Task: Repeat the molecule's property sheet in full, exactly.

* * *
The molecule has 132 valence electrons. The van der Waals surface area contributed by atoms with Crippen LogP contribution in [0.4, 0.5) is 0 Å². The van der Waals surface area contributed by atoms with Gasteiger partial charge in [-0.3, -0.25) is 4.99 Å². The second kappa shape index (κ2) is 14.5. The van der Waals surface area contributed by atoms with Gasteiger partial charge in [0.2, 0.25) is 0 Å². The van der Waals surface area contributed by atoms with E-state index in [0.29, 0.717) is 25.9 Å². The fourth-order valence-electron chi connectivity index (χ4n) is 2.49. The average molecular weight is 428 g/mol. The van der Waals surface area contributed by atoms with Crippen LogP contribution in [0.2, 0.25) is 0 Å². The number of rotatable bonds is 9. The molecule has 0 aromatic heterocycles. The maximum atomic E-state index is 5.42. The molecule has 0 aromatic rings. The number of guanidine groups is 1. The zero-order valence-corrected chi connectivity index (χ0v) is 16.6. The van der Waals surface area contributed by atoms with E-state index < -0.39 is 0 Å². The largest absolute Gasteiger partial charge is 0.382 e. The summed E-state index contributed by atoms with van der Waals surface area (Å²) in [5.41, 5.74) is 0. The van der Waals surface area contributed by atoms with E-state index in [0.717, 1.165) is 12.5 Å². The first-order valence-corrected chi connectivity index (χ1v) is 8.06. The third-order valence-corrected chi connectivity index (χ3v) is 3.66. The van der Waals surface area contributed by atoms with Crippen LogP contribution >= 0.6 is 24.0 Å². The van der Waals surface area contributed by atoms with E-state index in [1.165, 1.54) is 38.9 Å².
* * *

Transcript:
The molecule has 132 valence electrons. The van der Waals surface area contributed by atoms with Crippen LogP contribution in [0.4, 0.5) is 0 Å². The van der Waals surface area contributed by atoms with Gasteiger partial charge in [-0.3, -0.25) is 4.99 Å². The second kappa shape index (κ2) is 14.5. The van der Waals surface area contributed by atoms with Gasteiger partial charge in [0.2, 0.25) is 0 Å². The van der Waals surface area contributed by atoms with E-state index in [0.29, 0.717) is 25.9 Å². The fourth-order valence-electron chi connectivity index (χ4n) is 2.49. The average molecular weight is 428 g/mol. The van der Waals surface area contributed by atoms with Crippen LogP contribution in [0.2, 0.25) is 0 Å². The number of rotatable bonds is 9. The molecule has 0 aromatic heterocycles. The maximum atomic E-state index is 5.42. The molecule has 0 aromatic rings. The number of guanidine groups is 1. The zero-order valence-corrected chi connectivity index (χ0v) is 16.6. The van der Waals surface area contributed by atoms with E-state index < -0.39 is 0 Å². The largest absolute Gasteiger partial charge is 0.382 e. The summed E-state index contributed by atoms with van der Waals surface area (Å²) in [5.41, 5.74) is 0. The van der Waals surface area contributed by atoms with E-state index in [0.717, 1.165) is 12.5 Å². The first-order valence-corrected chi connectivity index (χ1v) is 8.06. The third-order valence-corrected chi connectivity index (χ3v) is 3.66. The van der Waals surface area contributed by atoms with Crippen LogP contribution >= 0.6 is 24.0 Å². The van der Waals surface area contributed by atoms with E-state index in [1.165, 1.54) is 38.9 Å².